Can anyone lead the Liberals back from oblivion?

By Steve Paikin - Published on June 13, 2018
Yasir Naqvi, Sandra Pupatello, and Michael Coteau
Yasir Naqvi, Sandra Pupatello, and Michael Coteau are just three potential candidates for the Liberal leadership. (Justin Tang/Peter Power/CP)

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Never in Ontario history have the provincial Liberals had an election night as bad as last Thursday’s.

The collapse of the vote was so dramatic that the Grits are no longer an officially recognized party at Queen’s Park. The bar for that is eight seats — and the Liberals won only seven, missing out on that eighth seat, in Thunder Bay–Atikokan, by 81 votes. Yes, every vote really does count.

Now comes the job of getting the party out of a gargantuan hole, without very many members of the provincial legislature to help. Fortunately for the Liberals, the Tories won a majority government last week. As a result, the Grits can focus entirely on long-range planning and rebuilding, rather than on the immediate politics of the day, since there will not be another election for four years.

When there are so many items on a party’s to-do list, it’s hard to know where to start. So, in no particular order of importance, here’s what Liberals need to start considering:

  • Given the election-night resignation by Kathleen Wynne as Liberal leader, who will take on the role of interim leader in the legislature? It will probably need to be someone not interested in seeking the permanent leadership. That argues for a veteran such as Michael Gravelle from Thunder Bay, who’s been an MPP for 23 years (although Gravelle’s past battle with cancer might give him second thoughts about undertaking such a big challenge).
  • Whoever that new interim leader is, he or she will need to start lobbying the new government to change the rules and lower the threshold for official-party status from eight seats to seven. The New Democrats won’t be inclined to allow the change, given that the Liberals under Dalton McGuinty made it hard on the NDP when the parties’ roles were reversed in 2003 (the NDP won seven seats, but fully regained official-party status only when a rookie named Andrea Horwath won a byelection the following year). However, it might be in the Tories’ best interests to change the rules, since the PCs usually benefit when their opposition is more evenly split between two “progressive parties.” Furthermore, giving the NDP 100 per cent of the questions — and the media attention that comes with them — during question period might not serve the Tories’ interests either.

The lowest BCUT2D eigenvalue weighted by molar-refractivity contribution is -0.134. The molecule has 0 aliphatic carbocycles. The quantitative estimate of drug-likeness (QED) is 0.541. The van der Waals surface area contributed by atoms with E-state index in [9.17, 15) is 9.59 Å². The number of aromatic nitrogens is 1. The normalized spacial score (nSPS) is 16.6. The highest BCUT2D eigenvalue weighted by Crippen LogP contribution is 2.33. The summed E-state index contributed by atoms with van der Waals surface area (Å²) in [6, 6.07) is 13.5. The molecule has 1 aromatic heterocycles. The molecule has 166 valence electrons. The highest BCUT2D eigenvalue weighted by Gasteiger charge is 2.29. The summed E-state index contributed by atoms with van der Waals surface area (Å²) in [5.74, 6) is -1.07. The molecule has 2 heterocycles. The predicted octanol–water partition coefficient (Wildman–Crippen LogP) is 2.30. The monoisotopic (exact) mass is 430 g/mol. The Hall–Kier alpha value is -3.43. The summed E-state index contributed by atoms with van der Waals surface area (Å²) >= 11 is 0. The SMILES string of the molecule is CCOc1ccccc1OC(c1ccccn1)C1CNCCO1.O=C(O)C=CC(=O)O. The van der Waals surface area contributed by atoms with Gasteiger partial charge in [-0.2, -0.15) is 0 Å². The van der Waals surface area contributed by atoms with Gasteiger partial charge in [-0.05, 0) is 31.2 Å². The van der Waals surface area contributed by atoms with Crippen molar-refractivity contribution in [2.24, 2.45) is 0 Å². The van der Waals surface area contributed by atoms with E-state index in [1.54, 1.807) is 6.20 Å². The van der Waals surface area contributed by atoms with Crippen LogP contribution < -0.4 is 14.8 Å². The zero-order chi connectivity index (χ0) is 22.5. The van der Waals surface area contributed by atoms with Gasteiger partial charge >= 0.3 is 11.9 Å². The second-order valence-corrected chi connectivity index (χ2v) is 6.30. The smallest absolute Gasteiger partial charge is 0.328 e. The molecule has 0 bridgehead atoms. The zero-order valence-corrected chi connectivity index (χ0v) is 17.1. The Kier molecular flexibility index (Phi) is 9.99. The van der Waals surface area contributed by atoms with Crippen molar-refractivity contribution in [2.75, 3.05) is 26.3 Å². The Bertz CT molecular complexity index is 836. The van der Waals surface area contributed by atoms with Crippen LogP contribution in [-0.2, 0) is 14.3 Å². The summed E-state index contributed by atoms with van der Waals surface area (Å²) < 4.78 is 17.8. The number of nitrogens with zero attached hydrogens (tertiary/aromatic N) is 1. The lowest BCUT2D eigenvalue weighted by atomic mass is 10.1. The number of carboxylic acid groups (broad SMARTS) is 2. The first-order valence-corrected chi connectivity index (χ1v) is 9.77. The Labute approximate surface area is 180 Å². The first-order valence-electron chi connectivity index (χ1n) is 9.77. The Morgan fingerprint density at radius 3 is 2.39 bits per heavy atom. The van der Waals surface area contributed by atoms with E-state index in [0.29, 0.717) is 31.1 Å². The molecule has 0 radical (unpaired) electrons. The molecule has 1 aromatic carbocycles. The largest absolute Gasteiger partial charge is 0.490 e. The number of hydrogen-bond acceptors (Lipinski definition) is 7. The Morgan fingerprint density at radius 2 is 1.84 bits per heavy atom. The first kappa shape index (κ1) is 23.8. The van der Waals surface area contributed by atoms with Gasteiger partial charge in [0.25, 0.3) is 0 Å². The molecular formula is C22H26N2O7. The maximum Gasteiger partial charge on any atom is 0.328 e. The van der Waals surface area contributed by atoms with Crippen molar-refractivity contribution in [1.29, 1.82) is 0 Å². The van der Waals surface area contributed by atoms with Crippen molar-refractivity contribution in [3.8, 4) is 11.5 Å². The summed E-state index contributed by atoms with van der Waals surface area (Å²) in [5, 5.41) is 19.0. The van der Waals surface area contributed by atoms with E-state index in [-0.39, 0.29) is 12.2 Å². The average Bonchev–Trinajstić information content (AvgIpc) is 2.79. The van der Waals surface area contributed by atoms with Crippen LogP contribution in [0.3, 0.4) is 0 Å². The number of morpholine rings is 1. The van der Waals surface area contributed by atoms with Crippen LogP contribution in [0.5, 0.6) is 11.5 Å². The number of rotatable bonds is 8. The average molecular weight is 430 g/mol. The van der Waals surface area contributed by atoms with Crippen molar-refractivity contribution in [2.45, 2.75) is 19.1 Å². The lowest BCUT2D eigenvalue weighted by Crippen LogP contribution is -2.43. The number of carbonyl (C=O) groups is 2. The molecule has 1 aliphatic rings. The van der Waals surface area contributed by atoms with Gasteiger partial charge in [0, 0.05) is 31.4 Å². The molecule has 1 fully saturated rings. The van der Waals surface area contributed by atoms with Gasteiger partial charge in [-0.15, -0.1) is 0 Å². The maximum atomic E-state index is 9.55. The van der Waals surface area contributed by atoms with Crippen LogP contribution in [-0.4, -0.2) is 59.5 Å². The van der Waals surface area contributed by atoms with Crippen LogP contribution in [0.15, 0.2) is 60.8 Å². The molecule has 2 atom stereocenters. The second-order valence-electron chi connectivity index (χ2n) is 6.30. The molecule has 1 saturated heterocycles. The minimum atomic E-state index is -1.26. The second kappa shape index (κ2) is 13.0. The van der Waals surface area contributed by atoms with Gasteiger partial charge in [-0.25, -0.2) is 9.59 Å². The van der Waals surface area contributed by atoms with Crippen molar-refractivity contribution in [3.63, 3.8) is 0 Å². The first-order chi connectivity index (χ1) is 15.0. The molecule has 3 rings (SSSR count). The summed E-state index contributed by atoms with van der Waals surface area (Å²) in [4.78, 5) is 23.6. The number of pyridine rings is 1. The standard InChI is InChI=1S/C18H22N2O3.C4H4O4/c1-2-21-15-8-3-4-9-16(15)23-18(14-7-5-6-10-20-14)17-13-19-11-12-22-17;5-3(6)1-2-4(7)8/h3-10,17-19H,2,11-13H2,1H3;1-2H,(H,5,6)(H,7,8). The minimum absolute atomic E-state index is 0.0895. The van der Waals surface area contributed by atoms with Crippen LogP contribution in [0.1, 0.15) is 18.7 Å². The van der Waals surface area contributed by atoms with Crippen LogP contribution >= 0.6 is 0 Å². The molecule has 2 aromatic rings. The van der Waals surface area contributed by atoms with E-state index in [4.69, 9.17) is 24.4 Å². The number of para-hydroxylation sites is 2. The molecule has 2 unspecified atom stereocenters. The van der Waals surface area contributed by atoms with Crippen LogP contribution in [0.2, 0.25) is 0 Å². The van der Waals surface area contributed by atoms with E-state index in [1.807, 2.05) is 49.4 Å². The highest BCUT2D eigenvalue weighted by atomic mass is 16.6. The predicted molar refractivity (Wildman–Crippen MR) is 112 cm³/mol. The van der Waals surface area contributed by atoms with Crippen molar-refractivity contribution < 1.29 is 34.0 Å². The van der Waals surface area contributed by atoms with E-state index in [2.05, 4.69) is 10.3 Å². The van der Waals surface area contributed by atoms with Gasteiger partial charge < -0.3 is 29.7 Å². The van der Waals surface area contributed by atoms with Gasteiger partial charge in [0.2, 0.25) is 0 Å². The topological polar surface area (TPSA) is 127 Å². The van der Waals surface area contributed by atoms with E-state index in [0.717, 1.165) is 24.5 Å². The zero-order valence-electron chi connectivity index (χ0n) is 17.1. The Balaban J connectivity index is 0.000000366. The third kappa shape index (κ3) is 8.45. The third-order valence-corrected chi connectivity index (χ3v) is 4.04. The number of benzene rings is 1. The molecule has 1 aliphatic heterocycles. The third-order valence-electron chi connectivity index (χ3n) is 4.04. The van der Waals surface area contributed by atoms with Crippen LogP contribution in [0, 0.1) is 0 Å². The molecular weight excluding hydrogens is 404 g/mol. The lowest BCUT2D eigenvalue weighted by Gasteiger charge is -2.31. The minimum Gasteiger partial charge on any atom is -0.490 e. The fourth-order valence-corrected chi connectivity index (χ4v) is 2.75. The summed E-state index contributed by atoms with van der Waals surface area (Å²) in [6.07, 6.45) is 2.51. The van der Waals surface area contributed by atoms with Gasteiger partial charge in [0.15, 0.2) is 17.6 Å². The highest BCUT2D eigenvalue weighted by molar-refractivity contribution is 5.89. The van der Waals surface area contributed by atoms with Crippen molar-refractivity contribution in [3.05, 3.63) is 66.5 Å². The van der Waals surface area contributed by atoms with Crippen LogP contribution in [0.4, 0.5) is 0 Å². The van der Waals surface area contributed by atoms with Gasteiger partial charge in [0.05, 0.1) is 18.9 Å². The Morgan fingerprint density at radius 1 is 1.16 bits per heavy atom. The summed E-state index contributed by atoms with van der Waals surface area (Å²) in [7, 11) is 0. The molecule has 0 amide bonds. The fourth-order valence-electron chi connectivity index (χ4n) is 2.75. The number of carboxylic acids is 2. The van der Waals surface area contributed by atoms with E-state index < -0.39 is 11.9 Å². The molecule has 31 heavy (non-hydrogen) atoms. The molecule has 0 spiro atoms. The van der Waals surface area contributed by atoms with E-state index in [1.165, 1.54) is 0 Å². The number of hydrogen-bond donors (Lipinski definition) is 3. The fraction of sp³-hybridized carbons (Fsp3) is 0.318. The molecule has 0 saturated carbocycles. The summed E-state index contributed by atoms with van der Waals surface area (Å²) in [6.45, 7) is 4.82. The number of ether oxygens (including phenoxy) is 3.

• The Liberals did receive more than a million votes on Thursday night. As a result, they’re entitled to a subsidy from taxpayers of somewhere between $2 million and $3 million. However, according to one Liberal insider, the party could be $10 million in the red, meaning there could be a $7 million debt to pay off even after the subsidy. And that will become increasingly difficult to do if, as Premier-designate Doug Ford has promised, he gets rid of the per-vote subsidy going forward.
  • Wynne’s government changed the fundraising rules, making them much stricter. Corporate and union donations are out. Individual donations are strictly limited. MPPs can’t even show up to their own fundraisers anymore. At the moment, the Liberals can barely pay their phone bill, let alone hire a new cast of characters to rebuild the party. That suggests a small, hardy band of volunteers will have to take on that task. Does such a thing even exist?

Of course, there remains a bigger, longer-range question: Is there a leader out there with the right combination of personal and political skills to lead the Liberals out of the wilderness? The Grits have found themselves in deep waters before. They were reduced to just eight seats in 1951, 11 seats in 1955, and 14 seats on four other occasions. They’ve come third in five elections, including last week’s.